Utility Art

Ottawa has a public art program.

It is run by bureaucrats, with all the rule making, processes, policies, procedures, and cost escalations that entails. The art along Preston and West Wellington, for example, are on independent sunk-below-the-frost-line concrete pedestals. Art that is actually incorporated into other materials — for example, the Chinese zodiac granite figures set in the Somerset Chinatown sidewalks — don’t count as art, and are maintained by the BIA.

The Preston BIA broke new ground when it installed their heritage murals in the Queensway underpass. The BIA pays the artist to come back periodically for two or three days each spring to “touch up” the artwork. The project has been so successful that Toronto has copied it, and got the media headlines for being so innovative close in to the media navel (a variation on the theme if the Toronto media doesn’t see it, did it happen?)

Recently, Ottawa announced it wanted to decorate all the underpasses under the Queensway. Uh huh. But being a political art program, I have no doubt space will be allocated to all those worthy groups like lesbians, gays, bisexuals and questioning artists; and to others  politically  organized; and someone is sure to make sure that disadvantaged impoverished taggers, graffiti artists, or vandals also get a whack at some underpass.

I suspect city artistic control will be light, lest someone be afraid of being accused of artistic censorship. In which case, will the underpass decor be just another graffiti wall? Will vandals  artists feel justified in painting over the first art, in the name of currency, changing trends, etc? They already feel justified in modifying existing mainstream art, eg the Churchill portrait on Churchill at Richmond.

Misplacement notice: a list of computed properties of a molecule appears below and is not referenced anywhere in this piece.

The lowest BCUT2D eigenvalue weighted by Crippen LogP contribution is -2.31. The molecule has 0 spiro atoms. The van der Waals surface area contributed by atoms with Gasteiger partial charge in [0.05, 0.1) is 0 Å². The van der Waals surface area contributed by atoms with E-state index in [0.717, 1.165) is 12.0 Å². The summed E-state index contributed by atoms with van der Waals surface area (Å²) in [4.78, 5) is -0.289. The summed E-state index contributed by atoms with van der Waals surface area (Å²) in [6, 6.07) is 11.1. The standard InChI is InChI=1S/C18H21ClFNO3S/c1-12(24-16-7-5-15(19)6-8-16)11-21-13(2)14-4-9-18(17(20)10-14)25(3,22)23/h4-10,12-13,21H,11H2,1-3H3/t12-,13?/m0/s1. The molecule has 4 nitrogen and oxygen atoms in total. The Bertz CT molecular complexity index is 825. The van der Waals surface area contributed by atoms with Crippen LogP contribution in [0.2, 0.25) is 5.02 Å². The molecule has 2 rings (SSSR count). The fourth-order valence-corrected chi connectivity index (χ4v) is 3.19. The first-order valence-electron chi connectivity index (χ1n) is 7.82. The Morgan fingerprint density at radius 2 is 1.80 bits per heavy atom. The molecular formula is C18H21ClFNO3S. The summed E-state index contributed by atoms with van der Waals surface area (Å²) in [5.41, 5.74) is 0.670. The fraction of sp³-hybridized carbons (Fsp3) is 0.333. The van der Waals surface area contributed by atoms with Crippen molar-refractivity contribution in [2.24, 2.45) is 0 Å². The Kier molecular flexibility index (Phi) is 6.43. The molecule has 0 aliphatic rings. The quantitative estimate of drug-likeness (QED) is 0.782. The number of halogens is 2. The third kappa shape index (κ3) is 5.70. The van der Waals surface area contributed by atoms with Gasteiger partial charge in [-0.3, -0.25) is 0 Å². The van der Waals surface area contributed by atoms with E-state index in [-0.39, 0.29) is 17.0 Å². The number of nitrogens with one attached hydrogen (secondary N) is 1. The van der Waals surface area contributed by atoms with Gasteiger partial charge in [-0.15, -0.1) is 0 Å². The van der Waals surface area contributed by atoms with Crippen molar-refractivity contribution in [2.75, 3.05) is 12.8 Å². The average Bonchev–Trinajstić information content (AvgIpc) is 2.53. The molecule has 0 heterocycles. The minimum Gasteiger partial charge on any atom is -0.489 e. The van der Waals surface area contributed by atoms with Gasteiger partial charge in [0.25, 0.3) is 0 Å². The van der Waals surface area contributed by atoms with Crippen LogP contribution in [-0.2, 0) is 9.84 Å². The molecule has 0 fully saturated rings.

Why do I have a sinking feeling that disaster is about to ensue?

More cheerfully, in another city, I saw these painted utility poles along a road near a fishing village. Folk art, sincerely done. When it wears off, it is no great loss. No special foundations either. I wonder how many bureaucrats make their living off these painted utility poles?



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2 thoughts on “Utility Art

  1. The village of Winchester, south of Ottawa, also has painted utility poles. Rural scenes of cows, barns and the like to reflect their rural roots and the presence of a large dairy plant in the village. I showed a pix to my councillor and suggested it might be a good way to counteract vandalism/graffiti in some areas of the city. No idea what happened to the suggestion. Maybe this post will renew the discussion.

  2. Jeez Eric, you forgot the two-spirited…

    I liked it when the underpasses were the domain of various graffitists and propagandists with spray cans deployed at 3:00 am, on a couple of occasions accompanied by singers relishing the lovely echoing acoustics. My old dog Bunkie wondered a bit why we lingered to take in the shenanigans.

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